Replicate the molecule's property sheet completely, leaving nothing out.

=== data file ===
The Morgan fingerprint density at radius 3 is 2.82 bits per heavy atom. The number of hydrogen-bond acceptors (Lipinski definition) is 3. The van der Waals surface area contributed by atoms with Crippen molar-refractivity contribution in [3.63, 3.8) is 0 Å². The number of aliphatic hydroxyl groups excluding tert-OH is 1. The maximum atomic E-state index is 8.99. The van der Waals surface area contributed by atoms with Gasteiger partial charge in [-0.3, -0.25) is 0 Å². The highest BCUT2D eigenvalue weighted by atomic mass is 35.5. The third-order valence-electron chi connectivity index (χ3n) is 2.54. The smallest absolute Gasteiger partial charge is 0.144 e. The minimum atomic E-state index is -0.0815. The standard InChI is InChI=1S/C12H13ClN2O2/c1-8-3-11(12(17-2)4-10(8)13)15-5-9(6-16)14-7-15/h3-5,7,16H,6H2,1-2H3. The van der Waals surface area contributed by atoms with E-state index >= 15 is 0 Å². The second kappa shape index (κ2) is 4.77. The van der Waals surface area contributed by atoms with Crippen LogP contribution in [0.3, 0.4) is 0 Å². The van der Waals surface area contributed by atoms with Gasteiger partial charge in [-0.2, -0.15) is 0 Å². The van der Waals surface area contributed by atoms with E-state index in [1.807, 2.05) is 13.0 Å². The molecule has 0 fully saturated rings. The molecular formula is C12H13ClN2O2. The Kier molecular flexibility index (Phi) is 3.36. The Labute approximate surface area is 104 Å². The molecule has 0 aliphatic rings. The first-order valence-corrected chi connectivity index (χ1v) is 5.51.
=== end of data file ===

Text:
The Morgan fingerprint density at radius 3 is 2.82 bits per heavy atom. The number of hydrogen-bond acceptors (Lipinski definition) is 3. The van der Waals surface area contributed by atoms with Crippen molar-refractivity contribution in [3.63, 3.8) is 0 Å². The number of aliphatic hydroxyl groups excluding tert-OH is 1. The maximum atomic E-state index is 8.99. The van der Waals surface area contributed by atoms with Gasteiger partial charge in [-0.3, -0.25) is 0 Å². The highest BCUT2D eigenvalue weighted by atomic mass is 35.5. The third-order valence-electron chi connectivity index (χ3n) is 2.54. The smallest absolute Gasteiger partial charge is 0.144 e. The minimum atomic E-state index is -0.0815. The standard InChI is InChI=1S/C12H13ClN2O2/c1-8-3-11(12(17-2)4-10(8)13)15-5-9(6-16)14-7-15/h3-5,7,16H,6H2,1-2H3. The van der Waals surface area contributed by atoms with E-state index >= 15 is 0 Å². The second kappa shape index (κ2) is 4.77. The van der Waals surface area contributed by atoms with Crippen LogP contribution in [0.3, 0.4) is 0 Å². The van der Waals surface area contributed by atoms with Gasteiger partial charge in [-0.2, -0.15) is 0 Å². The van der Waals surface area contributed by atoms with E-state index in [1.807, 2.05) is 13.0 Å². The molecule has 0 fully saturated rings. The molecular formula is C12H13ClN2O2. The Kier molecular flexibility index (Phi) is 3.36. The Labute approximate surface area is 104 Å². The molecule has 0 aliphatic rings. The first-order valence-corrected chi connectivity index (χ1v) is 5.51.